Nationwide Trial Targets Cancer in a New Way

September 28, 2015

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New cancer trial targets gene abnormalities.

Most cancer treatments focus on the location of cancer within the body, but a new National Cancer Institute (NCI) trial is looking at the disease in a completely different way – by what specific gene abnormality may have caused the cancer in the first place, regardless of what organ it’s affecting.

The Molecular Analysis for Therapy Choice (MATCH) precision medicine trial is now available to patients in St. Louis, Springfield, Bolivar, Branson and Joplin across several hospital systems.  It’s part of Cancer Research of the Ozarks’ participation in ongoing NCI studies.

“This trial is absolutely cutting-edge,” said Dr. Jay Carlson, a Mercy gynecologic oncologist who serves as principal investigator for Cancer Research of the Ozarks.  “It’s the next generation of cancer treatment and being able to offer it to our patients is so exciting.”

To qualify for the trial’s genetic screening, patients should be 18 years of age or older with any type of solid tumor or lymphoma that has returned or gotten worse after standard therapy. Those with rare cancer types for which there is no standard treatment may also be eligible for screening. Patients will need a new biopsy so their tumor cells can undergo genetic testing to determine whether they contain one of the gene mutations being studied. Researchers expect only one-third of those screened will actually qualify for the study, which is enrolling 3,000 nationwide.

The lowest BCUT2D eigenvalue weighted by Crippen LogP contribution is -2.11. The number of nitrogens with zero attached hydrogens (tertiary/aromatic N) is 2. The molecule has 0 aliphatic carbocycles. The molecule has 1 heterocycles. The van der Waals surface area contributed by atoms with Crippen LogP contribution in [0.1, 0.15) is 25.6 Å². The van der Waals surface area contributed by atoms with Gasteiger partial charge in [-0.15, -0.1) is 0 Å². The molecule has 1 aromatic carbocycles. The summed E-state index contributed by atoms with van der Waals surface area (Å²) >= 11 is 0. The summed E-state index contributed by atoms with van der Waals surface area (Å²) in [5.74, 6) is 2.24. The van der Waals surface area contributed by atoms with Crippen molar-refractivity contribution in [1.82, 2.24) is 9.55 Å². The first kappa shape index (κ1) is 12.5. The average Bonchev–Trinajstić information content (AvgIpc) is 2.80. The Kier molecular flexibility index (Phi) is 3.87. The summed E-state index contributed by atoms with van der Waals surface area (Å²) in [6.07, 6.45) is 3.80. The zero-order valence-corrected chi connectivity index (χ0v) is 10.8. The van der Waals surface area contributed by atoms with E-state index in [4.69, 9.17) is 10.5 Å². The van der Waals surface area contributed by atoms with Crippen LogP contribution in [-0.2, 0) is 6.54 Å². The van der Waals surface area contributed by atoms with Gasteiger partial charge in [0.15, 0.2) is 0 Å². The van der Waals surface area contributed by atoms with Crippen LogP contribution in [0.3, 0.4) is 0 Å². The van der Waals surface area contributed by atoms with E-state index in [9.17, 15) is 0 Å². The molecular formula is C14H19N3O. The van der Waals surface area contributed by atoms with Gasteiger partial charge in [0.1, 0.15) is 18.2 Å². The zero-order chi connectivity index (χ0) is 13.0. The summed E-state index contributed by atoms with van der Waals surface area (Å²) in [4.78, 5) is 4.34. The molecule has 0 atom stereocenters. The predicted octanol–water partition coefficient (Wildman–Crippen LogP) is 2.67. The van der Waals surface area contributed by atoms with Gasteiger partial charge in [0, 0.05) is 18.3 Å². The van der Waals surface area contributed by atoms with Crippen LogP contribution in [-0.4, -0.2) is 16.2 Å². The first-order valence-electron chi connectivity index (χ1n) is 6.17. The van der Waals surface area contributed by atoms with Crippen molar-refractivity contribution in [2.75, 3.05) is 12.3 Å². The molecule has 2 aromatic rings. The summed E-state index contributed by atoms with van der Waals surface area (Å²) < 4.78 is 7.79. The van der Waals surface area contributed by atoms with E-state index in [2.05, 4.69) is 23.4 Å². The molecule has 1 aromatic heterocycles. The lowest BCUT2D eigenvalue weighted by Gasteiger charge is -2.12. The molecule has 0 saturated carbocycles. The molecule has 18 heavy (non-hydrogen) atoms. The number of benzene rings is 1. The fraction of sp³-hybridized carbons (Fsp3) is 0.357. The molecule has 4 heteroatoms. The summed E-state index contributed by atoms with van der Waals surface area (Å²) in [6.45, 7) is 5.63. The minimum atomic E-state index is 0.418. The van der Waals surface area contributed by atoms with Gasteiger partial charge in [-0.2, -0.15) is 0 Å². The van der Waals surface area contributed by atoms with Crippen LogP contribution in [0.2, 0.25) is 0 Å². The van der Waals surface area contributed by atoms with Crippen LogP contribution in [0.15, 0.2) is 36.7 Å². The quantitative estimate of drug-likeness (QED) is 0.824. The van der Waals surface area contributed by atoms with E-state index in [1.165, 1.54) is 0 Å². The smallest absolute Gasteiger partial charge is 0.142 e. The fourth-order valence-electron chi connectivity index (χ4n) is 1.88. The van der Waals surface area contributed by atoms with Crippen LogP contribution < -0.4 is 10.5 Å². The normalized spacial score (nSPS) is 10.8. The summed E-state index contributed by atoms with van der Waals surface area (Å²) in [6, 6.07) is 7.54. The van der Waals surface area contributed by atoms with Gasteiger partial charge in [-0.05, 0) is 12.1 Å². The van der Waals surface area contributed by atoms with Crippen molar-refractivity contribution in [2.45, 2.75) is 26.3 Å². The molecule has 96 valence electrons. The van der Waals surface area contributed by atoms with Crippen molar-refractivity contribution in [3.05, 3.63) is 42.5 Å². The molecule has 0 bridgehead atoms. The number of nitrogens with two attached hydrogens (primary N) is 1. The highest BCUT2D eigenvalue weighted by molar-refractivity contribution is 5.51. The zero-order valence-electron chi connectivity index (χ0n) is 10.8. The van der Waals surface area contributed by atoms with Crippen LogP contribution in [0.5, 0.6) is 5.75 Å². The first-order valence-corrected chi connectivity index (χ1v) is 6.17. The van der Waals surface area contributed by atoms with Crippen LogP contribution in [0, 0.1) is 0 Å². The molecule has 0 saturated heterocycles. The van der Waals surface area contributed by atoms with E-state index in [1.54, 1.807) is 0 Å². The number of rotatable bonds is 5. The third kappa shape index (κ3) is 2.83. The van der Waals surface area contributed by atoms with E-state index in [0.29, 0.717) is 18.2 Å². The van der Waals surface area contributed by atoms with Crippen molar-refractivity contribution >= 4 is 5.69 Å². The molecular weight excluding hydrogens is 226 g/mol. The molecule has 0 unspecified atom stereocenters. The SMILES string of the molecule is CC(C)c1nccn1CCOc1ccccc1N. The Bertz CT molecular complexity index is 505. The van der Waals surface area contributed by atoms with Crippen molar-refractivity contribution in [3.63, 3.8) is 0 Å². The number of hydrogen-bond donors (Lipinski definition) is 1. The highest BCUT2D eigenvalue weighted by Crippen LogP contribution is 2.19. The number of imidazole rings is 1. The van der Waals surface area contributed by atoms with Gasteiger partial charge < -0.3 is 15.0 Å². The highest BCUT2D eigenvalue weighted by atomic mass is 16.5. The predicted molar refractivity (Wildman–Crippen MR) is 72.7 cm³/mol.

“This is really for patients who have exhausted conventional treatments or who have a rare or particularly aggressive form of cancer,” Dr. Carlson explained. “This offers them new hope, because now there is another option to consider.”

Right now, the trial is studying 10 new drugs with 12 more on the way. These drugs are not chemotherapy medications – some target enzymes or pathways where there may be a gene mutation. “Patients have never seen these drugs before,” Dr. Carlson said. “In many cases, they’re in tablet form so patients won’t have to wait through long infusions in a clinic. They can medicate themselves at home.”

The trial is offered through Cancer Research of the Ozarks, an NCI Community Oncology Research Program (NCORP) that provides cancer research options to patients across Missouri. The NCORP facilitates patients’ genetic testing as well as staff training, laboratory services, trial assignments, biostatistical support, data management auditing, quality control and public awareness.

To find out more about where the trial is offered, call (417) 269-4520 or go online to this list of participating health care providers.

Cancer Research for the Ozarks (CRO) was founded in 1987 by a grant from the National Institute of Health, National Cancer Institute (NCI). In 2014, CRO was selected to be one of only 34 community sites in the United States to participate in the NCI Community Oncology Research Program (NCORP), which brings cancer clinical trials and cancer care delivery research to individuals in their own communities. CRO was established as a cooperative venture between Mercy and CoxHealth and now covers 33 primary service counties and 33 secondary service counties in Missouri, Oklahoma, Arkansas, Kansas and Illinois.

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